Gov. Mark Dayton has signed into law a bill that allows government-subsidized in-home child care providers and personal care assistants to unionize. One of the main groups that opposed the legislation says it will likely file suit Wednesday.
The new state law conflicts with federal law that bars unionizing for business owners or employers, said Minnesota Majority president Dan McGrath.
"It simply is not allowed," he said, "and it will be struck down by the courts because federal law pre-empts state law. I find the whole thing so despicable that it's compelled our organization to get involved. It's not usually in our wheelhouse, but we had to do something."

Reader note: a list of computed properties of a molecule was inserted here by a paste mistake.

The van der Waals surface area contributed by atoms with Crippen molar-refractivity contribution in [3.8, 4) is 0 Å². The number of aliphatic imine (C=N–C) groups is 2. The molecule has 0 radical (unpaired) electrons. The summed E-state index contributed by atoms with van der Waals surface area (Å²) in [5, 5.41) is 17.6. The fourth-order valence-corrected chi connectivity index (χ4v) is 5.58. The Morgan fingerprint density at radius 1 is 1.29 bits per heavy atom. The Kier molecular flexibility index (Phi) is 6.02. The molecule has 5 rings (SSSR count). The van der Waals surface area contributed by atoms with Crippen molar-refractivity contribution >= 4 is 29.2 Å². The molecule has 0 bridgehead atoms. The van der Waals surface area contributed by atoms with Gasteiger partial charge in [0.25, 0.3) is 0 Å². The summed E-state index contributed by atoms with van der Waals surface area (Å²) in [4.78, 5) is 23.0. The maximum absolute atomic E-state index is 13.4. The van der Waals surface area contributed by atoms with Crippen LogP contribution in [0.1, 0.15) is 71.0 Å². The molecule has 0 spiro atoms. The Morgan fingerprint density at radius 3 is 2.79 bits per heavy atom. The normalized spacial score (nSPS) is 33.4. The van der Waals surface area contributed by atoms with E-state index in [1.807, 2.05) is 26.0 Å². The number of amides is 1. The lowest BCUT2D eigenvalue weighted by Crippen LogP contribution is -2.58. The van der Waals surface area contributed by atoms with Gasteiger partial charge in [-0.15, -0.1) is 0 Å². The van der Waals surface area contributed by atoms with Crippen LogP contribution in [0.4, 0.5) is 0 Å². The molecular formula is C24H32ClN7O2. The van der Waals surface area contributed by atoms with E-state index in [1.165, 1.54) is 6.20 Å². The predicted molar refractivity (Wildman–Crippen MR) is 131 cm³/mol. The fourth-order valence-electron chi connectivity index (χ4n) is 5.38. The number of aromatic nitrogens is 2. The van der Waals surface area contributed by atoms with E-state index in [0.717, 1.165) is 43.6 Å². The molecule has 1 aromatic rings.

McGrath added: "This is kind of a cut-and-dry case. We've got a lawsuit already prepared ... I don't want to presume upon the justices that will decide the case, but they've already struck down an executive order to do this; we expect the court will strike this law because it violates federal labor law."
DFLers argued the law does not intrude on small businesses or force anyone to join a union, adding that workers should have the right to work together to bargain for better pay.
Dayton used his executive authority in 2011 to order a unionization vote among state-subsidized child care providers. A Ramsey County Court judge struck down Dayton's order, saying the governor had exceeded his authority.
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